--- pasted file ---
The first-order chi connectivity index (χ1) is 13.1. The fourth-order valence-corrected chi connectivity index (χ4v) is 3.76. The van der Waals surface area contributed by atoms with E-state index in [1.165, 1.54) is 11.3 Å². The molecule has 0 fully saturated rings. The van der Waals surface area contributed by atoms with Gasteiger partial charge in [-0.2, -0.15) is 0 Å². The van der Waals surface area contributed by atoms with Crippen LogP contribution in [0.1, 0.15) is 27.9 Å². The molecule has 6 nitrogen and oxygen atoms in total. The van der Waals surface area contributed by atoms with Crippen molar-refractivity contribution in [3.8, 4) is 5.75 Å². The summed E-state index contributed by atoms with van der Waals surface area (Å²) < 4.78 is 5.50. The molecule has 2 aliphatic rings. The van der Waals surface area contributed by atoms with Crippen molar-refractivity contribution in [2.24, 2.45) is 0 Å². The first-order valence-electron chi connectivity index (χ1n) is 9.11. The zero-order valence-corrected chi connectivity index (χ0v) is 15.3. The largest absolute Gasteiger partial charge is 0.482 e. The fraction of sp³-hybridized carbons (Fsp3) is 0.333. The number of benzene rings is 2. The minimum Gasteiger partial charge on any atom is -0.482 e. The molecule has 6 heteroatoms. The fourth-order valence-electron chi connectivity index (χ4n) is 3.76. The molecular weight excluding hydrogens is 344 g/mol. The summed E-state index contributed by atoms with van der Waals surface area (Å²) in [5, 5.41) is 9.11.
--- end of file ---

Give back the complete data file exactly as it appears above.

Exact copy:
The first-order chi connectivity index (χ1) is 13.1. The fourth-order valence-corrected chi connectivity index (χ4v) is 3.76. The van der Waals surface area contributed by atoms with E-state index in [1.165, 1.54) is 11.3 Å². The molecule has 0 fully saturated rings. The van der Waals surface area contributed by atoms with Gasteiger partial charge in [-0.2, -0.15) is 0 Å². The van der Waals surface area contributed by atoms with Crippen LogP contribution in [0.1, 0.15) is 27.9 Å². The molecule has 6 nitrogen and oxygen atoms in total. The van der Waals surface area contributed by atoms with Crippen molar-refractivity contribution in [3.8, 4) is 5.75 Å². The summed E-state index contributed by atoms with van der Waals surface area (Å²) < 4.78 is 5.50. The molecule has 2 aliphatic rings. The van der Waals surface area contributed by atoms with Crippen molar-refractivity contribution in [2.24, 2.45) is 0 Å². The first-order valence-electron chi connectivity index (χ1n) is 9.11. The zero-order valence-corrected chi connectivity index (χ0v) is 15.3. The largest absolute Gasteiger partial charge is 0.482 e. The fraction of sp³-hybridized carbons (Fsp3) is 0.333. The number of benzene rings is 2. The minimum Gasteiger partial charge on any atom is -0.482 e. The molecule has 6 heteroatoms. The fourth-order valence-electron chi connectivity index (χ4n) is 3.76. The molecular weight excluding hydrogens is 344 g/mol. The summed E-state index contributed by atoms with van der Waals surface area (Å²) in [5, 5.41) is 9.11.